Diálogo interviewed Major General Tito Livio Moreno Coello, head of the Honduran Armed Forces Joint Chiefs of Staff, during the Central American Security Conference 2021, in Panama City, June 22-23.
Diálogo: What is new with the National Inter–Institutional Security Force (FUSINA, in Spanish) in the fight against narcotrafficking, maras, and gangs?
Major General Tito Livio Moreno Coello, head of the Honduran Armed Forces Joint Chiefs of Staff: Since FUSINA was created in 2014, we have worked tirelessly in the fight against organized crime, narcotrafficking, common crime, and related activities, to achieve positive results at the national level. FUSINA is an interagency force consisting of justice workers, who fight against crime to achieve the justice, peace, and tranquility that the Honduran people have craved for years.
The results have been very successful; there has been a considerable decline in criminality, violent deaths among citizens, and even among criminal gangs, which we have dismantled by capturing their main leaders, ringleaders, and members, as well as seizing large amounts of drugs, which generate a lot of violence among these groups that benefit from this crime.
There are many challenges, but undoubtedly, the commitment of FUSINA’s members and their hard work has been very effective, mainly through land, air, and sea shields in the direct fight against narcotrafficking.
Diálogo: How does Honduras cooperate with the United States to halt the increase in narco-flights and destroy narco-airstrips?
Maj. Gen. Moreno: The drug flow through Honduras has decreased due to the operations of the air shield and the destruction of clandestine landing areas, which the Armed Forces carry out in the fight against the scourge of narcotrafficking, a work that is coordinated with effective support from the U.S. government through Southern Command, with whom communication and information exchange is maintained. This has enabled us to carry out joint and combined operations that have dealt heavy blows to narcotraffickers.
U.S. government support is important and necessary to confront these threats, especially narcotrafficking, in very isolated departments in the country, such as Gracias a Dios, Olancho, and Colón. An example of this is Operation Domino, a joint operation that took place last year , in which we seized some 80,000 kilograms of narcotics. We are currently coordinating actions to carry out new phases of this operation.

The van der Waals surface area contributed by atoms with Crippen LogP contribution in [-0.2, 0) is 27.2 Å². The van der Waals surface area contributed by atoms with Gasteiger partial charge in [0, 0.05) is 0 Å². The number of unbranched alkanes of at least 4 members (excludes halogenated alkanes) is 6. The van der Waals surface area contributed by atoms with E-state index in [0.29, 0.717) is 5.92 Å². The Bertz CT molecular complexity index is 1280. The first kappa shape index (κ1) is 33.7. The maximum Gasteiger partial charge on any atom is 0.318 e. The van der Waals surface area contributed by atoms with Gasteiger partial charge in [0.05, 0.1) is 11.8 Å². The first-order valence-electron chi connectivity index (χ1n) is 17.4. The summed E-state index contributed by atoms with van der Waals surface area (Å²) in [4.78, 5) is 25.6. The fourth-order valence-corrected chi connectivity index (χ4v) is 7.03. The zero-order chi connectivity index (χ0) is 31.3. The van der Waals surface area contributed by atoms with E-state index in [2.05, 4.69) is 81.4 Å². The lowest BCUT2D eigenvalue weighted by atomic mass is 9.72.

Diálogo: What work is Honduras doing with the Armed Forces of Guatemala, El Salvador, and Nicaragua to stop transnational criminal organizations at the border?
Maj. Gen. Moreno: As part of the Central American Integration System (SICA, in Spanish), Honduras, through the Armed Forces, is working with Central American military forces in many joint and combined operations to strengthen the regional security system, especially with Guatemala, El Salvador, and Nicaragua. This facilitates access and information exchange for countering illicit activities, mainly in border areas where patrols are carried out to combat narcotrafficking and other related crimes, such as human, arms, and wildlife trafficking, as a measure to protect the region from the organized crime that threatens our nations.
Diálogo: What type of cooperation exists between the Honduran Armed Forces and U.S. Southern Command’s Joint Task Force Bravo (JTF-Bravo)?
Maj. Gen. Moreno: The Honduran Armed Forces work in a coordinated way and in cooperation with JTF-Bravo in many activities and operations that focus on providing support to the population, mainly on rescuing people in cases of natural disaster, not only in the country, but throughout the entire region.
In the aftermath of hurricanes Eta and Iota, which caused extensive destruction in Honduras, JTF-Bravo played a fundamental role in the transport of medicines and provisions and in evacuations of residents in many affected communities. These actions speak for themselves regarding JTF-Bravo’s great work and its importance for Honduras.
Diálogo: What is the greatest contribution of the Honduran Armed Forces to the regional effort to combat security threats?
Maj. Gen. Moreno: To carry out operations to counter narcotrafficking and other threats directly, the Honduran Armed Forces collaborate with government institutions and justice workers that are responsible for protecting the population and the country against transnational organized crime. This approach extends internationally in a coordinated way, in collaboration with the sister nations of Central America, the United States, and Colombia.